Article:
28 September 2018

Keeping Track of Details

Caroline asked how I manage to keep track 
of my quilts and their provenance details.

I put together a detailed post over on my blog
if you'd like to take a peek into my process.

There is no one perfect system but
the mix of approaches I've cobbled together
over the last almost fifteen years
seems to be working - at least for now.

CLICK HERE to visit the post on my blog.

26 September 2018

Roads, Trees and Trails

Hi everyone, my mind mapping, map challenge notebook is getting thick. I've had sooo many ideas with this challenge and my fair share of what I think of as failures!

I love the work of @gahoulie on Istagram. She is free spirited and obviously sews like a fiend. And she is known for wearing pinafore everywhere! Go check her out.

Honestly, folks, I am spending a bit of time posting photos as I go and love the 'fast' part of IS. So if you are on Instagram, please pop over to @carlithequilter to see what I'm up to outside of this blog.

So my journey in the Map Challenge has been up and down and now its going green again. As you can see I have too much brand new fabric

OK, now that is better! Sunny day apposed to cloudy days above.

After much deliberation and discussion with my hubby who is a Certified Arborist for Oakstead.ca who loves this idea of trees as a mapping challenge in textile. We began to think in terms of seasonal changes which doesn't really change on a map, but in the physical landscape, seasons change everything.

On another note, the late wedding presents have finally  been done and delivered. Thanks Mom for taking them with you when you visited!

So onto my seasonal color fabric pick for next time!

Happy Quilting!

25 September 2018

AHIQ: another month of maps

Like Ann, I am finding map-related stuff all over the place, though mostly for me the ideas are coming through snippets of things I read, or in conversations. (What follows is a bit of a brain dump).

  • My sister went to Detroit this summer (as a tourist, and they loved it) and told me of areas where grass has reclaimed areas of pavement and even road
  • Early maps mostly had East at the top (so Robin is following an old tradition) rather than North  
  • The cardinal points of the compass are assigned colours in many cultures
  • Some cultures describe direction in terms of "towards the sea" or "towards the mountains" rather than North, South, East, West.  Similarly, "upstream/downstream", "landward/seaward", even "upcoast/downcoast"

All these bits and pieces set my mind buzzing, but for now I am reminding myself to focus and keep going with what I have started, making these blocks that, it seems, can be read as city blocks or country fields, depending on your outlook.  I rather like that.
You may spot that I am still playing around with options for my roads.  I'll post more about that over on the blog, but it's proving to be difficult to get this right.  Maybe I haven't found the right fabric yet; maybe I need to rethink my approach.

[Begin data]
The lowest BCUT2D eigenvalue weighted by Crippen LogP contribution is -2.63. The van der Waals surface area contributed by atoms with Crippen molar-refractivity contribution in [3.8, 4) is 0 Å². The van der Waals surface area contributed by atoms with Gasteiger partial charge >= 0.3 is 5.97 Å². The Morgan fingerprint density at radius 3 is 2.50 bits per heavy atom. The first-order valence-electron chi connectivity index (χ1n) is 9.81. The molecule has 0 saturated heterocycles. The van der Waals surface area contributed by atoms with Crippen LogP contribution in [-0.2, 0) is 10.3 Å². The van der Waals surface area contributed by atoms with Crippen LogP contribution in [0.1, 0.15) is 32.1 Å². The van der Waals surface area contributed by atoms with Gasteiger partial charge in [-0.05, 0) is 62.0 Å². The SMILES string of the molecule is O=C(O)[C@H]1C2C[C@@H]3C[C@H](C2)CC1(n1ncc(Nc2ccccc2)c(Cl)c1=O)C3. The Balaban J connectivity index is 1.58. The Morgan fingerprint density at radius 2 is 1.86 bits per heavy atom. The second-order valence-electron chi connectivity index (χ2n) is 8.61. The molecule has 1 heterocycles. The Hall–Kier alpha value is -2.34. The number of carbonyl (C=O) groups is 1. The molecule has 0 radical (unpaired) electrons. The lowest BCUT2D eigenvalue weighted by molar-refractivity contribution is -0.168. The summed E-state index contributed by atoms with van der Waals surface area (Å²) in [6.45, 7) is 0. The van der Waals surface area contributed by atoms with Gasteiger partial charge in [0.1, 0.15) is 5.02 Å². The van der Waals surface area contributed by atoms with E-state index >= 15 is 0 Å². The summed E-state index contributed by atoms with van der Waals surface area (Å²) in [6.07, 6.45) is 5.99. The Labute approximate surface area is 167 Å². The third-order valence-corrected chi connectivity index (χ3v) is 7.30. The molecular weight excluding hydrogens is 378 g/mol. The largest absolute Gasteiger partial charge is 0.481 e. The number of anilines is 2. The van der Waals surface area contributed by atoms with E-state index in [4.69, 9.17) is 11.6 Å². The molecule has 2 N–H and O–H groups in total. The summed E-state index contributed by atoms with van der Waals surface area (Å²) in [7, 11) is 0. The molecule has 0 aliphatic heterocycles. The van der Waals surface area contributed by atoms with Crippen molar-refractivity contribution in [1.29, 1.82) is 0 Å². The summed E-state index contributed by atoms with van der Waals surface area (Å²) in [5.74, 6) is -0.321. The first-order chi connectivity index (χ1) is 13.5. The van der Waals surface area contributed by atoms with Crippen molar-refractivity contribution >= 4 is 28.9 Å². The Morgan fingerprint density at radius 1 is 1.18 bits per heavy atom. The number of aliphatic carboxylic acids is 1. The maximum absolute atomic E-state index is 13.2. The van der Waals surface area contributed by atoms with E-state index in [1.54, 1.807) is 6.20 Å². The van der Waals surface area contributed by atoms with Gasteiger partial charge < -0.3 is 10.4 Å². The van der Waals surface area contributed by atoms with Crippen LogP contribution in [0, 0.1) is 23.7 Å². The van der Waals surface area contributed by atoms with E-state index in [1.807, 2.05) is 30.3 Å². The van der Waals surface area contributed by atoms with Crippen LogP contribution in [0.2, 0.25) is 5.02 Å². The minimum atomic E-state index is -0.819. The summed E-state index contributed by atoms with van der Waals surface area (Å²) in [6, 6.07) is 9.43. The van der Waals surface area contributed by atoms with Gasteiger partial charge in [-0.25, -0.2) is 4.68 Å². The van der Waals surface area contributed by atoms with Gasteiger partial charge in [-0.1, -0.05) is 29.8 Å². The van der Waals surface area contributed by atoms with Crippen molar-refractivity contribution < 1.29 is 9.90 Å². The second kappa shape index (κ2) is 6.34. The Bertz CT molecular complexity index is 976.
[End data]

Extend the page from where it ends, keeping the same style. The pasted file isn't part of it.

Finally, a quick reminder: it is exciting that there is such a diverse and interesting range of mapping projects going on in response to the current challenge, but if you are not playing along this time, you are still welcome to post whatever you are up to.  

24 September 2018

AHIQ Map Quilts: Month 2

More Ideas and Examples
The longer the map challenge progresses, the more map art I find. Leah Evans' maps sold at the Smithsonian Craft Show and she's appeared on Sewing with Nancy. Many of her works illustrate imaginary places but two that particularly impressed me referenced reality.

Lost Boat mixes maps and Chinese Coins. It relates the discovery of the Arabia which sank before the Civil War and was recently found half a mile inland of the current banks of the Missouri River. Crossing Over maps Gee's Bend, Alabama. Leah was inspired by J. R. Moehringer's book of the same name that described the new ferry:

It won’t look all that dramatic, just a new ferry taking a 63-year-old great-grandmother and her cousins across a Coca-Cola-colored river. But in this damp cellar of the Deep South, where the river has separated blacks and whites for 180 years, where even the living and the dead are less divided than the black and white towns camped on opposite shores, a new ferry will be like the river itself: more than it looks.

What a treat to see another artist honor the proving ground of modern improvisational quilting.

My Work This Month
Everyone has such unique visions of the Map Invitation... everyone but me. I'm so literal. And so limited in my skill set. {Not asking for encouragement. Just noting I'm a 99.9% piecer.} Obviously my skills need to be broadened and developed. Using the same peach fabric with white solid, I pieced small samples of intersections. Valerie Goodwin uses lasers to cut some of her elaborate roadways. Too bad I don't have access to one. Or maybe not. I'd probably burn down the building or put my eye out. I can envision sewing slightly curved streets but reverse appliqu‚é, fusing, or regular appliqué are the only ways I can think of to sew cul-de-sacs, switchbacks, and hairpin turns.

This month I realized I don't need or want a large quilt... yet. I spent quite a while thinking about how to get detail in miniature. How can the broad stroke of piecing convey that? I made sketches on sheets of paper to try to simplify places of personal significance. I'm starting with the simplest one in hopes it can be pieced.

Finding focus for a map quilt
Even that has had issues as I struggle to find a cropping that interests me without becoming too intricate to create in a smaller scale. Living on the plains means many towns are laid out in a grid. That makes it easy to sew but perhaps lacking interest. This area, although mostly gridded, has offset and angled streets.

I pulled some fabric. I love the plaids and stripes Kaja is using but hoped I had enough florals and conversation prints for this one. When I searched the stash, most of my florals had white backgrounds. If I use those they need charcoal roads. There were smaller groups of blues which might work with white roads and greens which probably need brown roads.

Fabric choices for map quilt

Continuing in the 20-minute style, I'm waiting a while to decide.

Thanks, Ann

23 September 2018

Years Three and Four (2006-2007)

2006 saw my "making quilts for others"
ethic swing into full gear.

In addition to several baby and prayer quilts,
I made what has become known as
The Brotherhood of Quilts
for our three nephews.

Panjii (above) was a queen-size wedding quilt
for our oldest nephew and his bride.

(Panjii is Japanese for pansies -
the quilt's colors look like the flowerbeds
planted around municipal buildings here each fall)

(And all photos in this post should super-size